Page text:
This is complex and controversial subject that many are interested in and has spawned a growing industry of testing, research, and products…
First off, what is a telomere:
Telomeres are the caps at the end of each strand of DNA that protect our chromosomes, like plastic caps at the end of shoelaces. Telomeres are an essential part of human cells that affect how our cells age. Without the caps, shoelaces become frayed until they can no longer do their job as well, just as without telomeres, DNA strands become damaged and our cells can’t do their job as effectively.
In recent years, research points to telomeres being the key to cancer and aging. The story goes: the shorter they are, the worse off you are. Can the length of your telomeres help predict how long you’ll live? Can telomere research unlock the key to eternal youth?
What does it mean to lengthen telomeres?
Are we speaking about lengthening all teleomeres in all cells? Can we control which cells this is done to? Is this even a true bio-marker of aging?
Less than 1% of a person’s cells have the enzyme telomerase and tare capable of increasing their chromosome’s telomere length. The other 99% are incapable of doing so. What about neurons, and heart cells that typically do not divide and where their telomeres do not shorten with age? Most liver and kidney cells cannot lengthen telomeres. The 1% that are the most critical include white blood cells and many stem cells.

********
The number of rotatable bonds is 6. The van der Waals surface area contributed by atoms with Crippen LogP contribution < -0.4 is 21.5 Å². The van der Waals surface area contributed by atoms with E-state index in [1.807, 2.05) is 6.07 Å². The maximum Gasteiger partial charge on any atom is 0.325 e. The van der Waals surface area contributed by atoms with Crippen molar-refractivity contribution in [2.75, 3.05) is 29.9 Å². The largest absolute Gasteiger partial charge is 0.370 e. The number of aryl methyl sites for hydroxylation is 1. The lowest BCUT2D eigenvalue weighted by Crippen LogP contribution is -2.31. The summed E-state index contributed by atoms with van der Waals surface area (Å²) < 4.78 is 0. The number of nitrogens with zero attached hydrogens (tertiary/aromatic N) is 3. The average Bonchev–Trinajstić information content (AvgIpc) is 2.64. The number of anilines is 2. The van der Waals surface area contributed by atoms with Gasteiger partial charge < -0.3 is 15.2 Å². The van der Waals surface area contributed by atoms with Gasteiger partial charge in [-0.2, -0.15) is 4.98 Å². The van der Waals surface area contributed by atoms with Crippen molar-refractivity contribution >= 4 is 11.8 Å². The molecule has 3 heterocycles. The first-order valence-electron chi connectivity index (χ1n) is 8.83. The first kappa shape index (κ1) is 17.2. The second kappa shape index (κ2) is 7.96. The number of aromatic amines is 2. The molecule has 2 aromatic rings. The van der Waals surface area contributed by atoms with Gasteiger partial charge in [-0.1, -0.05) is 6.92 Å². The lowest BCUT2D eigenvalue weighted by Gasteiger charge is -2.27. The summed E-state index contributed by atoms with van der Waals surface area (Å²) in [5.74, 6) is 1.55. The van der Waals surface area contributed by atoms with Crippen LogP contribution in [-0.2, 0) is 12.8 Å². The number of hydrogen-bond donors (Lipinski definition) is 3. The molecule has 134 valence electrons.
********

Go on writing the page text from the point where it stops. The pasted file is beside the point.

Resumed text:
Should we be increasing telomere length? 90% of cancer cells do this. The fact that telomeres shorten may actually allow us to live longer as it may reduce the risk of some cancers.
Correlation and Cause
It is a fact that many species have longer telomeres than humans but live a fraction of their life span. Many studies have shown a correlation within a particular species between telomere length and length of life. The evidence is that length is a good bio-marker of aging within a particular species and even that telomere attrition causes aging itself.
Testing on telomeres is done with white blood cells. A higher rate of telomere shortening of any kind might indicate an increased rate of cellular damage, but it doesn’t tell you what is causing the damage.
Is this simply another indicator of systemic inflammation? We will examine this more in our next article, and look at the products and “cures” for lengthening telomeres.